Patterns, Trends, & Tips: IDC TA Providers Share SPP/APR Insights, Part Two

Episode 44

Release Date: April 11, 2024

Guests: Nancy Johnson and Rachel Wilkinson, IDC TA providers

And we're back! Last time on A Date with Data, host Amy Bitterman discussed IDC's annual review of state SPP/APR submissions with TA specialists Rachel Wilkinson and Nancy Johnson. Now for the big finish. Join us for part two of this illuminating conversation full of insights into the patterns, trends, and tips that your own state might find invaluable during its next SPP/APR period.

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Episode Transcript
00:00:01.52  >> You're listening to "A Date with Data" with your host, Amy Bitterman.
00:00:07.34  >> Hey, it's Amy, and I'm so excited to be hosting "A Date with Data." I'll be chatting with state and district special education staff who, just like you, are dealing with IDEA data every day.
00:00:19.50  >> "A Date with Data" is brought to you by the IDEA Data Center.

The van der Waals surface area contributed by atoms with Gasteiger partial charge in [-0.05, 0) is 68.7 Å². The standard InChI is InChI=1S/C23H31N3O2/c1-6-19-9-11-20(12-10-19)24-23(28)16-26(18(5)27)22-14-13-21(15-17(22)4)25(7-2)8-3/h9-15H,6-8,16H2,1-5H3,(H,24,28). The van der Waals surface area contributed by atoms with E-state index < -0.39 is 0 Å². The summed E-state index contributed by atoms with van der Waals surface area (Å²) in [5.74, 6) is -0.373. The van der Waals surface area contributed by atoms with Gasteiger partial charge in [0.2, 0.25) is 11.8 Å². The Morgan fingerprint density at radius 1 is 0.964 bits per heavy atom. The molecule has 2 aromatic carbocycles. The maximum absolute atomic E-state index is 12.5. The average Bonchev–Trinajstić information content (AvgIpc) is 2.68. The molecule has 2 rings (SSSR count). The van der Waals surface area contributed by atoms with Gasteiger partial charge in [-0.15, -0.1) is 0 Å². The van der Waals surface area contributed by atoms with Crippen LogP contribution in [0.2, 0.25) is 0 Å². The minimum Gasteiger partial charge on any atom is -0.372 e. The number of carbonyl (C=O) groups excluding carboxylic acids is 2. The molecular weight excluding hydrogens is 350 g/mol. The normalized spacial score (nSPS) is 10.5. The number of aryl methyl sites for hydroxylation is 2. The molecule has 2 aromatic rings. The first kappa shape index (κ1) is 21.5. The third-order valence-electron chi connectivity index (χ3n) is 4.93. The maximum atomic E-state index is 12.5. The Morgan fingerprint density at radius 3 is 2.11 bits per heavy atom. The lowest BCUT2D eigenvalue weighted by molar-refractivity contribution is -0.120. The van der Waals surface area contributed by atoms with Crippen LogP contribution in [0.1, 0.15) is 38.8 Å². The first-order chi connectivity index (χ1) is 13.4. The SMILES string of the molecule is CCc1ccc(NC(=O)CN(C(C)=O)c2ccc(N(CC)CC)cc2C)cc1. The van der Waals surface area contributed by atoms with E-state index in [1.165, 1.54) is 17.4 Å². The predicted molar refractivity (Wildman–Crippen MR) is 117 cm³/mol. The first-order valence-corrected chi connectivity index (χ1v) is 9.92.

00:00:24.73  >> Hello, welcome to an episode of "A Date with Data." Now that states have submitted their federal fiscal year '22 SPP/APRs and hopefully have taken a much needed break, it is time to start thinking about the next SPP/APR cycle, especially because there are changes coming. On this episode we have two of IDC's TA providers, Rachel Wilkinson and Nancy Johnson, who are going to talk to us about what those changes are, what are some implications that states might want to be thinking about and some ways that states can get ready for those changes. Hello, Rachel and Nancy. Thanks for joining. So a lot of states might be somewhat familiar with what these changes are, but some folks listening may not be really be aware, so maybe start off, if that's okay, Rachel, talking about what these changes are to the FFY 2023 submission that will be due in February 2025.